Up The Tower

Up The Tower
by J.P. Lantern

Rating: 3/5

Plot: Up the Tower is a dystopian novel which has an historian telling us about life on Junktown – the slum area of a town called St Louis – before an earthquake hit it. As the book advances, we are introduced to a handful of characters, first getting to know a bit about their history and then accompanying them through the day when the disaster happened.

Characters: We have a student who is not particularly brilliant, quite an outcast hiding behind a persona really, and has a major crush on a gorgeous girl (who happens to have the same name as yours truly, teehee); said girl wants nothing more than to get out of that place, so she will subject herself to her rich and powerful boyfriend in all means necessary; we have a young woman who is in charge of a gang and sees her life turn around; a 12 year old who is a tech genius; a half cyborg assassin clone and even a robot. As you can see, quite an eclectic mix. These characters, having lived in a world dominated by technology, poverty and power, try to survive the day where it all went crumbling down.

Positives: The story is, at times, quite engaging and interesting. I enjoyed how the characters were described and most of all how each of them seemed to have their own voice. Unlike some books, in this one each character has their own background and mannerisms in both speech and action. I appreciate that a lot. It makes a book a whole lot more interesting in my opinion.

I think overall the idea was well developed. We are presented a world which was pretty much carefully planned and it is fairly believable, though it still has several flaws. There was enough suspense to keep me wanting to keep reading.

Negatives: The book almost feels as if it was written by two different people – the historian and then someone more objective, a normal narrator who gives us an account of what happens with characters as they feel it, as a normal author would; so while the historian gives us not only the background on Junktown society but also his own point of view about everything that happened then and up to that point and wonders about what everyone (not just the main characters) was thinking and feeling, the narrator clearly dictates what each character felt and thought as the action progressed. How could an historian know that? He only had records to back his conclusions, not a direct link to the characters’ emotions.

While that is not necessarily bad, it gets confusing, especially because of how it was done. For instance, in part 1, we start with historian, then narrator steps in, telling us about what the characters went through during that day and a bit of their background and then historian steps back in, with the whole more or less subjective speech once again. And it’s like that throughout the whole book. The lack of cohesion is unnecessary in my opinion and breaks the rhythm of the book. It’s not that either voice is bad, it’s just that when you were just getting comfortable with one, enter the other one. Personally, I would only have one voice, the narrator. Or at least a justification to how the historian knows how the characters felt and thought. Otherwise, it’s just not believable.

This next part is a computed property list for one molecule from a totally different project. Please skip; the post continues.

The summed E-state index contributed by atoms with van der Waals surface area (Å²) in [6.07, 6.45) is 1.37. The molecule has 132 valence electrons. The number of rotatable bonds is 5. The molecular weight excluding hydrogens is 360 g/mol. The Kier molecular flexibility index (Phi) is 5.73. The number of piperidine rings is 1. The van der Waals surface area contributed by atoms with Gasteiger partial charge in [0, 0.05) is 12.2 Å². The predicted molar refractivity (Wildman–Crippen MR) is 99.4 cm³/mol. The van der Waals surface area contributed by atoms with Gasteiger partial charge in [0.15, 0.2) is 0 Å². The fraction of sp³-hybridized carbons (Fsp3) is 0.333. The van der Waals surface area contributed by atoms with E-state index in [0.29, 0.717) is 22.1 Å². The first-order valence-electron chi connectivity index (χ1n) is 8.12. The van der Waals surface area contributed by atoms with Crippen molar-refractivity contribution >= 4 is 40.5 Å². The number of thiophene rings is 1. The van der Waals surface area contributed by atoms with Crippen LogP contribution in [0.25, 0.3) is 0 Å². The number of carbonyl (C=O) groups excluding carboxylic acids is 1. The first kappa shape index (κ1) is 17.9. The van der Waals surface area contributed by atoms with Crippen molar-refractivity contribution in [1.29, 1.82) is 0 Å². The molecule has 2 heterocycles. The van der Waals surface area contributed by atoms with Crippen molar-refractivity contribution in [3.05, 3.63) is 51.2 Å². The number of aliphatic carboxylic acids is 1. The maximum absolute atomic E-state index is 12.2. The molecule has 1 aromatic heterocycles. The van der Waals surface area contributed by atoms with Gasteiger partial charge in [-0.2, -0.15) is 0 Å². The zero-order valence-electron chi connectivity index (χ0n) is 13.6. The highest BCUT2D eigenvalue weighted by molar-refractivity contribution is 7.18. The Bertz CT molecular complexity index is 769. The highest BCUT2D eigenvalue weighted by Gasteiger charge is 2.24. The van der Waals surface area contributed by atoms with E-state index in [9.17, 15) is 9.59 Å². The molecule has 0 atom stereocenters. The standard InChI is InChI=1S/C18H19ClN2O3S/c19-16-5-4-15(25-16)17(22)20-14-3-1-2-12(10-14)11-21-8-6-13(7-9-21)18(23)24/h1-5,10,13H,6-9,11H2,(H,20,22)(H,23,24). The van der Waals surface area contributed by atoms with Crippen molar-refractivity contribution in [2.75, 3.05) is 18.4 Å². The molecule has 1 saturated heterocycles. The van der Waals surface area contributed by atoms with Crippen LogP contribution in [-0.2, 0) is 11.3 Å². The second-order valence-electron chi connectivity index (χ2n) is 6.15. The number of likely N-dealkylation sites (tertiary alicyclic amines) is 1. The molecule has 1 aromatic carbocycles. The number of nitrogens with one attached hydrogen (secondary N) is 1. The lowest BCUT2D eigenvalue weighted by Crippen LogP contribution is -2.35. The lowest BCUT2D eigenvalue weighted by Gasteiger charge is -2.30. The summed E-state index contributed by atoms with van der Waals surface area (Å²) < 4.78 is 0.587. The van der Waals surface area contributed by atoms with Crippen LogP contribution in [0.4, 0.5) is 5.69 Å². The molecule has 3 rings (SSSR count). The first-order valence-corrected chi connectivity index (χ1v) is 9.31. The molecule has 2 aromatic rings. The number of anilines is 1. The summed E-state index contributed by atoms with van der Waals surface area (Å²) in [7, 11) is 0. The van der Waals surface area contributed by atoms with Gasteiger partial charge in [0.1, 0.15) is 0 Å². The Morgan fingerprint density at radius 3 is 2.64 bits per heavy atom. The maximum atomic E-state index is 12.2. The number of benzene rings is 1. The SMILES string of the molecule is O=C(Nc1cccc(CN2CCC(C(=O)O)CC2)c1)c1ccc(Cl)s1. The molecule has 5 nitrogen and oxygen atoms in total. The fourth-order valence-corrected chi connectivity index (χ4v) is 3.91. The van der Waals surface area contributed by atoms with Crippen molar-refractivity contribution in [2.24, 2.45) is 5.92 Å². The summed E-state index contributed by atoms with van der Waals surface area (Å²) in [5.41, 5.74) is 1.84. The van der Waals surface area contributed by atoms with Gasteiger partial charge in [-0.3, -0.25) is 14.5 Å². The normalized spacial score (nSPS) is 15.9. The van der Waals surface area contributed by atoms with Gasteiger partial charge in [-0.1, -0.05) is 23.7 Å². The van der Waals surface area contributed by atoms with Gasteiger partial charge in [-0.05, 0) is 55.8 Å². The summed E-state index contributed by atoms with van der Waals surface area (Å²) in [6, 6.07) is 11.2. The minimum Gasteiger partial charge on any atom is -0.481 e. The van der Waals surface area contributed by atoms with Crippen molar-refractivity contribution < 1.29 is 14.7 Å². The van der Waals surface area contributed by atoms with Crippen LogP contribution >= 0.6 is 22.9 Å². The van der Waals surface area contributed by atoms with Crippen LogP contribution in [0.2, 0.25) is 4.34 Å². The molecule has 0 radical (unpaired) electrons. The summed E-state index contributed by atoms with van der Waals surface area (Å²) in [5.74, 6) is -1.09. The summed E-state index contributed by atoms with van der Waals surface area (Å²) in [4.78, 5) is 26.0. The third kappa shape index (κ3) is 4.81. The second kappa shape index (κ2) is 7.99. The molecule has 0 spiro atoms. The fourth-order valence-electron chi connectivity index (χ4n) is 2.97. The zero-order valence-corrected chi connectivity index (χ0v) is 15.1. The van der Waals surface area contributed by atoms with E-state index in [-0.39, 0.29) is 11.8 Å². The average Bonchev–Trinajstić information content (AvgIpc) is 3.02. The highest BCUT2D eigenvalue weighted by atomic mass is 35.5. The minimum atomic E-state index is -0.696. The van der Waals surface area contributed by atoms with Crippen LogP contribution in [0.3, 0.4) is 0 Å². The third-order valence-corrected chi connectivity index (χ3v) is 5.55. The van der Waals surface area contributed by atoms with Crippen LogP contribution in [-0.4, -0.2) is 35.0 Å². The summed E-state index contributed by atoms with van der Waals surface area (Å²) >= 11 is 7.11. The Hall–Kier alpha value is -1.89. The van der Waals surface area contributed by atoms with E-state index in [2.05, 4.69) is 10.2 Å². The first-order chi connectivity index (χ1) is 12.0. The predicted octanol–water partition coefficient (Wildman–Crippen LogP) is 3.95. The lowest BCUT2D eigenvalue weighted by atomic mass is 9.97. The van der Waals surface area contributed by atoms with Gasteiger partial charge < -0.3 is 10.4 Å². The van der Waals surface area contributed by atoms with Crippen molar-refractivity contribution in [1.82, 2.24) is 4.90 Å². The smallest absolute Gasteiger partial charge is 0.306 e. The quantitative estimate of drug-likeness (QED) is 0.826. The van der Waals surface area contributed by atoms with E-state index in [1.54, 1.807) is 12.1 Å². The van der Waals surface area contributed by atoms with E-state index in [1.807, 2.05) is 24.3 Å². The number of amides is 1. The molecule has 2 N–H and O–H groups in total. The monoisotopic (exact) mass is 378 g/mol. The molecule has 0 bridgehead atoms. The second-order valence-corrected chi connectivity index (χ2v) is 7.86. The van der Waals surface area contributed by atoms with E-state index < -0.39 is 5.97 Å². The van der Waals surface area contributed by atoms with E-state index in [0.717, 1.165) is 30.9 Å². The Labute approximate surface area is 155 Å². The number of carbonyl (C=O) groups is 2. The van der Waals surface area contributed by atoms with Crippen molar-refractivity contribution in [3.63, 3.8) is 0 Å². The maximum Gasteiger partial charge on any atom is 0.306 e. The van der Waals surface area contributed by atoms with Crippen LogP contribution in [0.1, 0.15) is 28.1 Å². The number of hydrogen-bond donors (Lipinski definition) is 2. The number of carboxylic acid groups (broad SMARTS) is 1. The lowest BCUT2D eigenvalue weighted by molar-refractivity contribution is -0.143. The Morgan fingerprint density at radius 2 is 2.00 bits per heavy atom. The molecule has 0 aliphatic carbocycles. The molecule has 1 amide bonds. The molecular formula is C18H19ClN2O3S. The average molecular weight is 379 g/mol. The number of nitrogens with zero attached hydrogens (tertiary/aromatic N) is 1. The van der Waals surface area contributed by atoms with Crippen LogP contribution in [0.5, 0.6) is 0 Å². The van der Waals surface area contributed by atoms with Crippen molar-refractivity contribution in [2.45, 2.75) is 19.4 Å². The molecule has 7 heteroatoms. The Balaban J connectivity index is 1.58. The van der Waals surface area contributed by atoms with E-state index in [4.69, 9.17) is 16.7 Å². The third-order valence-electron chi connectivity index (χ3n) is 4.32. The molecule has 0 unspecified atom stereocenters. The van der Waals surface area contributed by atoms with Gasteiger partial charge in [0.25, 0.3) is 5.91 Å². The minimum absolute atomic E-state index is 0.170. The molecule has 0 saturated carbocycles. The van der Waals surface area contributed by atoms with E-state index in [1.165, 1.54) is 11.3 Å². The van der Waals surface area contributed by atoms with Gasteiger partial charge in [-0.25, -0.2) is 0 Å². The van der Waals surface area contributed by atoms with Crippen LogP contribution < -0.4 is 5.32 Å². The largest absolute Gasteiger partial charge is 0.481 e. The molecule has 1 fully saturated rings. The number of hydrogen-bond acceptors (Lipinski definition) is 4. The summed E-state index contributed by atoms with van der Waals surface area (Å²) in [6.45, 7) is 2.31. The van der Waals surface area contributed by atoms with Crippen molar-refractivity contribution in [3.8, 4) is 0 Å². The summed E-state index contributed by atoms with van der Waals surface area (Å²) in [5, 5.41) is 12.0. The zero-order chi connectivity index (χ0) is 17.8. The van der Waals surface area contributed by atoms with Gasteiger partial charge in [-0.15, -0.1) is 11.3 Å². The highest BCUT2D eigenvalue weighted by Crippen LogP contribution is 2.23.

Another negative is, although we are told how St Louis came to be under the dominion of one corporation and not the other, we are not told how they came to have that power in the first place, instead of having the government in control.

And last but not least, I actually wondered if the book was edited at all. There are a number of redundancies (“The stretch of St Louis’s influence stretched…”, “left all the merchandise left on the floor”) and just plain sentence construction errors (“what did she say was…”, “When we do start?” and many, oh so many more). That lowered the book’s value, in my opinion.

Conclusion: Up the Tower is a good read, if you are willing to keep up the pace with all the back and forth between narration styles and look past the poor sentence construction and some fairly minor plot fails. It’s books like this that make me wish we could rate based on more than 5 stars because, due to all the negatives, I don’t feel it deserves 4, but I do believe it is worth more than 3. If the book was properly edited, I would definitely give it 4 stars or more.

Read from August 25 to 29, 2014
Review posted on Aug 29, 2015

I would like to thank the author for providing a free copy of this book in exchange for my honest review.

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